A comprehensive evaluation of sites, codes and regulations reveals the optimal tank and equipment options around which a project will be developed. For example, if acreage isn’t available, owners can expect an EPC partner to offer alternatives for smaller-diameter tanks, higher shell heights and hydraulics to meet requirements. Additionally, properly evaluating the processing needs in concert with the storage for natural gas liquids (NGLs) can save significant capital and maintenance costs compared to standard or prefabricated process units. Custom-designed solutions for metering, filtering, refrigeration and vapor recovery can be optimized to minimize capital costs while providing significant operations savings over the life of the asset.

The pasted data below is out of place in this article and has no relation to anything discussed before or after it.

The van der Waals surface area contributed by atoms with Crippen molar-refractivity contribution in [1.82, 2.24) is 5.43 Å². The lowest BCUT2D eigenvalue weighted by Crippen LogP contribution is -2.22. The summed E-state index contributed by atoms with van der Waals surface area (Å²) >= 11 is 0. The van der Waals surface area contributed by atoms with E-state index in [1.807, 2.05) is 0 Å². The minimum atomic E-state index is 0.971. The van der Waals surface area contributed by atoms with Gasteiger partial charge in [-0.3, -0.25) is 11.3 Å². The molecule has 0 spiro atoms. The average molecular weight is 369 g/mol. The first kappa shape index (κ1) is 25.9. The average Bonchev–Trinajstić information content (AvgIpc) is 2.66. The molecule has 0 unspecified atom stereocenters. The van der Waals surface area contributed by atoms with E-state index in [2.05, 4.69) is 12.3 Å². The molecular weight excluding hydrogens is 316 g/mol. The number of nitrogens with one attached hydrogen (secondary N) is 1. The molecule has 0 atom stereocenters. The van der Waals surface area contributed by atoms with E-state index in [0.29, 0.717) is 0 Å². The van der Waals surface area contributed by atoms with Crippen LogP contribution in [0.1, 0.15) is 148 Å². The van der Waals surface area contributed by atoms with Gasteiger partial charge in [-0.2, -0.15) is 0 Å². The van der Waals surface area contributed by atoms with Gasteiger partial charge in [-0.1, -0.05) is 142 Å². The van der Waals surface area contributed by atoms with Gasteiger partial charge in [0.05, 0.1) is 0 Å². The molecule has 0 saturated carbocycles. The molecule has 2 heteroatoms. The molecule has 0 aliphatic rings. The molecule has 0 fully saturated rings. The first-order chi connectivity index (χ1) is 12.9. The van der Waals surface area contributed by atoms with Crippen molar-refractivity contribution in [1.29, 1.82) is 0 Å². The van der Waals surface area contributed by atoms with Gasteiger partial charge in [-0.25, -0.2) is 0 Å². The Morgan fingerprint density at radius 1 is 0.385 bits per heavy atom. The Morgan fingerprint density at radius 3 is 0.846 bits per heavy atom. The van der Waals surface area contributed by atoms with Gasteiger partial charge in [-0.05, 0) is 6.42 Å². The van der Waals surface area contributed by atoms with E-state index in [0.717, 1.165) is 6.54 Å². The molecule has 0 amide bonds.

Site Optimization

Every proposed project site requires a critical and upfront evaluation of its potential challenges and design considerations. In addition to evaluating available transportation infrastructure to support a terminal, owners must examine regulatory and code requirements along with physical site features and limitations.

EPC services include extensive, careful initial site assessment to help identify how the balance of the site will evolve, over and above identified tank locations. Wetlands and flood plain review, restricted space and land grading, and environmental review are just some of the comprehensive evaluations that occur at a project outset to optimize a site and control cost.